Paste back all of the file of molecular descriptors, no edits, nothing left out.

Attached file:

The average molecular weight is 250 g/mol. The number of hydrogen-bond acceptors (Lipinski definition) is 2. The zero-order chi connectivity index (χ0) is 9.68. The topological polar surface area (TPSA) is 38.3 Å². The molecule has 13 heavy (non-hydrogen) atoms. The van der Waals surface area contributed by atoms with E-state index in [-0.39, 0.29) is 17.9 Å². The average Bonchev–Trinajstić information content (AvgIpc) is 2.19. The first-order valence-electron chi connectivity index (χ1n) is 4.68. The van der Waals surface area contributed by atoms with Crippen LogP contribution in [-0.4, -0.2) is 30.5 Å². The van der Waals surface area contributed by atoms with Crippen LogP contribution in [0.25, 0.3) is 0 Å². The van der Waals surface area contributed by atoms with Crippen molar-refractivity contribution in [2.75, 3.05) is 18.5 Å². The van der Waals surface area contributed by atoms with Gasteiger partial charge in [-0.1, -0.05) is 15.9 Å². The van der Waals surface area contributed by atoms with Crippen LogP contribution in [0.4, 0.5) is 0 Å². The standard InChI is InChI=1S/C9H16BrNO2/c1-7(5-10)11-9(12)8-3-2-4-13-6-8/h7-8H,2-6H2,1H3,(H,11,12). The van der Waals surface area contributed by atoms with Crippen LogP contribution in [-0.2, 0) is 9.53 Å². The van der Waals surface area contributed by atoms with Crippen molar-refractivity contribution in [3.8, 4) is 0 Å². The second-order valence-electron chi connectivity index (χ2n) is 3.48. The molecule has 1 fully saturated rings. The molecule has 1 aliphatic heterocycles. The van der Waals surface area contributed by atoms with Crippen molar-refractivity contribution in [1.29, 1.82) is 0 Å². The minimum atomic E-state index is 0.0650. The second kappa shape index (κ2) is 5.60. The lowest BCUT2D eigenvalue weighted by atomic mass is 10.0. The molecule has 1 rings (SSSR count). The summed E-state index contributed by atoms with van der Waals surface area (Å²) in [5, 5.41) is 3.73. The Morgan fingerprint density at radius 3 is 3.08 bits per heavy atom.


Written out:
The average molecular weight is 250 g/mol. The number of hydrogen-bond acceptors (Lipinski definition) is 2. The zero-order chi connectivity index (χ0) is 9.68. The topological polar surface area (TPSA) is 38.3 Å². The molecule has 13 heavy (non-hydrogen) atoms. The van der Waals surface area contributed by atoms with E-state index in [-0.39, 0.29) is 17.9 Å². The average Bonchev–Trinajstić information content (AvgIpc) is 2.19. The first-order valence-electron chi connectivity index (χ1n) is 4.68. The van der Waals surface area contributed by atoms with Crippen LogP contribution in [-0.4, -0.2) is 30.5 Å². The van der Waals surface area contributed by atoms with Crippen LogP contribution in [0.25, 0.3) is 0 Å². The van der Waals surface area contributed by atoms with Crippen molar-refractivity contribution in [2.75, 3.05) is 18.5 Å². The van der Waals surface area contributed by atoms with Gasteiger partial charge in [-0.1, -0.05) is 15.9 Å². The van der Waals surface area contributed by atoms with Crippen LogP contribution in [0.4, 0.5) is 0 Å². The standard InChI is InChI=1S/C9H16BrNO2/c1-7(5-10)11-9(12)8-3-2-4-13-6-8/h7-8H,2-6H2,1H3,(H,11,12). The van der Waals surface area contributed by atoms with Crippen LogP contribution in [-0.2, 0) is 9.53 Å². The van der Waals surface area contributed by atoms with Crippen molar-refractivity contribution in [3.8, 4) is 0 Å². The second-order valence-electron chi connectivity index (χ2n) is 3.48. The molecule has 1 fully saturated rings. The molecule has 1 aliphatic heterocycles. The van der Waals surface area contributed by atoms with Crippen molar-refractivity contribution in [1.29, 1.82) is 0 Å². The minimum atomic E-state index is 0.0650. The second kappa shape index (κ2) is 5.60. The lowest BCUT2D eigenvalue weighted by atomic mass is 10.0. The molecule has 1 rings (SSSR count). The summed E-state index contributed by atoms with van der Waals surface area (Å²) in [5, 5.41) is 3.73. The Morgan fingerprint density at radius 3 is 3.08 bits per heavy atom.